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to the transsexual Renée Richards’s autobiographical account of her own post-operative moment when shown her newly constructed genitals: ‘What I saw was essentially what I had seen so many times between the legs of the women with whom I’d been intimate.’16 Surely we have to question the gender status of the T in this passage, for although Richards presents this as his first thought as a ‘woman’, it certainly seems to speak from his ^re-operative subject position as a man. In Evelyn’s case, since he is deter­ mined to reverse the surgery that Mother performed, he first reacts to the new female body as a garment he will wear only temporarily. So, while Evelyn does eventually approximate the subjecthood of the transsexual, this shift originates in the initial reaction of the transvestite. Tristessa is complicit in a similar projection of this dynamic onto his own body in his identity as transvestite. Enacting the trajectory of male desire across the feminine body which is his own, Tristessa reproduces the rela­ tion of a male artist to an objectified female subject. He fetishizes parts of his body in a way accurately characteristic of the male transvestite. The psychologist Robert Stoller, one of the principal theorists of transvestism in the 1960s, gives an example of this in an account provided by one of his subjects: ‘Sometimes in my mind I could mostly imagine the legs [his own] as being girls’ legs.’17 The desiring viewer and the desired object, usually distinct figures, are here confined within the one body. Indeed, it is productive to consider Carter’s fictional characters in rela­ tion to the work of theorists such as Stoller. The mid-1960s and early 1970s saw the establishment of gender identity clinics and research programmes devoted to the study of gender dysphoria syndrome. The First International Symposium on Gender Identity was held in London in July 1969 and was widely reported in the media. Yet, as we have seen in the example of Richards, it was not just professional psychologists and social science re­ searchers who recorded accounts of gender transgression; the men (and less commonly the women) who cross-dressed or underwent sex-reassignment surgery began to write about their experience. These autobiographical accounts reveal some striking preoccupations in common. Most noticeable is the transsexual’s repeated identification with Hollywood film stars such as Greta Garbo, Bette Davis and Marlene Dietrich - stars in fact who are the recognized queens of camp. So even when surgery has been carried out, there persists an understanding of gender as performance. For the performative emphasis of camp means, as Susan Sontag argues, that to perceive camp in a person is to ‘understand Beingas-Playing-a-Role’.18 In reading transsexuals’ autobiographies, one realizes that in many cases they do not entirely abandon the camp style traditionally associated with the transvestite - the ‘arabesques of kitsch and hyperbole’ (p. 5) prevalent in Tristessa’s autobiography. For instance, in her book Man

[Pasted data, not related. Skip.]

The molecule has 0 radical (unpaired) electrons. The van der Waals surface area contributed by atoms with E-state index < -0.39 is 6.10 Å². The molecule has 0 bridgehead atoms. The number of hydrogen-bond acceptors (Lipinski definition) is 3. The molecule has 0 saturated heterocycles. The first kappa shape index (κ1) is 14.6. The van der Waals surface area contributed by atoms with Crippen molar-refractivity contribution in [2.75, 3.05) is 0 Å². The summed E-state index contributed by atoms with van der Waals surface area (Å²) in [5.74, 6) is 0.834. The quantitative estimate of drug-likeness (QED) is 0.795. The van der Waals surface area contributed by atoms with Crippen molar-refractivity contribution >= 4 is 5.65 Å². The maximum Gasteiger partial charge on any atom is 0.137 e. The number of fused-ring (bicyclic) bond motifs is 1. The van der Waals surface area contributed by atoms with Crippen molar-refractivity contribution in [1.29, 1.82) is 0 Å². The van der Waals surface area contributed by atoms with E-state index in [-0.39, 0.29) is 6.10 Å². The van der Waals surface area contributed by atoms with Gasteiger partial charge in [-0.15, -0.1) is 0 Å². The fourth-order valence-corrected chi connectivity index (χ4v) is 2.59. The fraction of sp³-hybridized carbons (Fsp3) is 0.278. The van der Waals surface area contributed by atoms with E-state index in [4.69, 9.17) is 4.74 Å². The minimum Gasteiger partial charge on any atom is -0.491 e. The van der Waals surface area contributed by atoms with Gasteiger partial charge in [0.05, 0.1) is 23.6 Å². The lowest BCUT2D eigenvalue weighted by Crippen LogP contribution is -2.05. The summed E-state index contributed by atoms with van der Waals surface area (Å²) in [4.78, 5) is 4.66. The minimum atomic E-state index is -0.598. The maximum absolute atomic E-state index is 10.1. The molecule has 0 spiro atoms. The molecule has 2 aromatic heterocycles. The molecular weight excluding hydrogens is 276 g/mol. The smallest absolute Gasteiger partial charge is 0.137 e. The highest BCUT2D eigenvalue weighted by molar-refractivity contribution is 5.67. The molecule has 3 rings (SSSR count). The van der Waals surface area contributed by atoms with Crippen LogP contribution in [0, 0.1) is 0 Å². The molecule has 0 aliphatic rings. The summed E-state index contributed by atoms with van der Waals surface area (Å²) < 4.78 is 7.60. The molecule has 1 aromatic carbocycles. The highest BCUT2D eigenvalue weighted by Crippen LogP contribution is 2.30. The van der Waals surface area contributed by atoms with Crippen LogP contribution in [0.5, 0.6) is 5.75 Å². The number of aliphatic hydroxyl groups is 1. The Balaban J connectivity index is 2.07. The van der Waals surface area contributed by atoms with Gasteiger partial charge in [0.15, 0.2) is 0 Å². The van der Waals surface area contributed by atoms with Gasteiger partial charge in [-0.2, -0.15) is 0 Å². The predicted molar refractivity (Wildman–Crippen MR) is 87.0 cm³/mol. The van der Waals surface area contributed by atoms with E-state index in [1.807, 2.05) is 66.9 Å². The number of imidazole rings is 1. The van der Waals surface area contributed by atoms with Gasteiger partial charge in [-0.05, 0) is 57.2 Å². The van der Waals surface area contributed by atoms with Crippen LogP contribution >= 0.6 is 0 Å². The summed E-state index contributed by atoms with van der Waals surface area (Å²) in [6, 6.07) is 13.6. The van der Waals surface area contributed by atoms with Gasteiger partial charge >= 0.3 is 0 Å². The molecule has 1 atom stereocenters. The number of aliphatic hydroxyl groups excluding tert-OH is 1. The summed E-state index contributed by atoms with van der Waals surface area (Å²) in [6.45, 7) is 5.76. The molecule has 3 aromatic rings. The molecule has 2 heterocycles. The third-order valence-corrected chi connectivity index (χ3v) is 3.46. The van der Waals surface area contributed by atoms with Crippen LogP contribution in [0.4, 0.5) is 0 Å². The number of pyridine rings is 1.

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Transgressive symbolism and the transsexual subject in New Eve Into Woman (1970), Dawn Langley Simmons (like Evelyn), previously an Englishman before travelling to what she calls ‘the Promised Land’ of America for a sex-change operation, describes the scene of her wedding through a riotously extravagant comparison: ‘Daddy led me down, to a recording of Andy Williams singing the immortal Battle Hymn of the Re­ public, just as he had done at Senator Robert F. Kennedy’s funeral.’19 If, as Sontag puts it, camp ‘neutralizes moral indignation and sponsors playfulness’,20 then Carter produces a similar tone in The Passion of New Eve , as it addresses issues of gender identity reflecting her own intellectual engagement with contemporary theory, while at the same time presenting the reader with images which seem to counteract these potentially more sober aspects of the novel. The effects of camp can often be disconcerting: Simmons’s earnestly italicized declaration that ‘[t]he doctors made me whole, but my husband made me a woman 21 demonstrates how camp transcends seriousness, and yet this comic reading is only possible at the expense of the clearly serious decision to alter the body surgically. Behind the drama of this last account, too, lies the inference that desire is contingent on the interaction of specific, that is heterosexual, configura­ tions of genitalia, and that a ‘complete’ gender identity is only won on this basis.22 Eve(lyn)’s full acceptance of her identity as a woman is measured along the lines of Simmons’s initiation: the Children’s Crusade militia, who have murdered Tristessa after spying the pair during sexual intercourse, are informed by Eve of her identity and the nature of her relationship: ‘I said, my name was Eve and the man they so carelessly disposed of had been my husband’ (pp. 159—60). On the one hand, this version of events presents a view of desire and gender identity based on heterosexual physicality; on the other, the narrative style through which this is expressed — ‘the man they so carelessly disposed o f - persists in a camp parody which defers any serious statement about the nature of desire. Carter’s discerning use of camp styles and characters to underscore issues of gender is not entirely surprising, given the period in which she was writ­ ing this novel. The sexual politics debate of the 1960s and 1970s, as Andrew Ross points out, focused on ‘questions camp had already highlighted about the relation between “artifice” and “nature” in the construction of sexuality and gender identity’.23 With her exaggerated femininity and her association with the theatre and performance, Tristessa is clearly the embodiment of camp in The Passion of New Eve . Tristessa’s elusive identity seems to reside somewhere in the many fictional roles she dramatizes and in the wardrobe of variously gendered costumes from old Hollywood films. In assuming the exaggerated shape of drag queen, her own subjectivity is triply mediated by the role of starlet, the fictional heroines she plays, and the cinema screen itself. Consequently, the multiply coded figure acts as a ‘screen’ onto which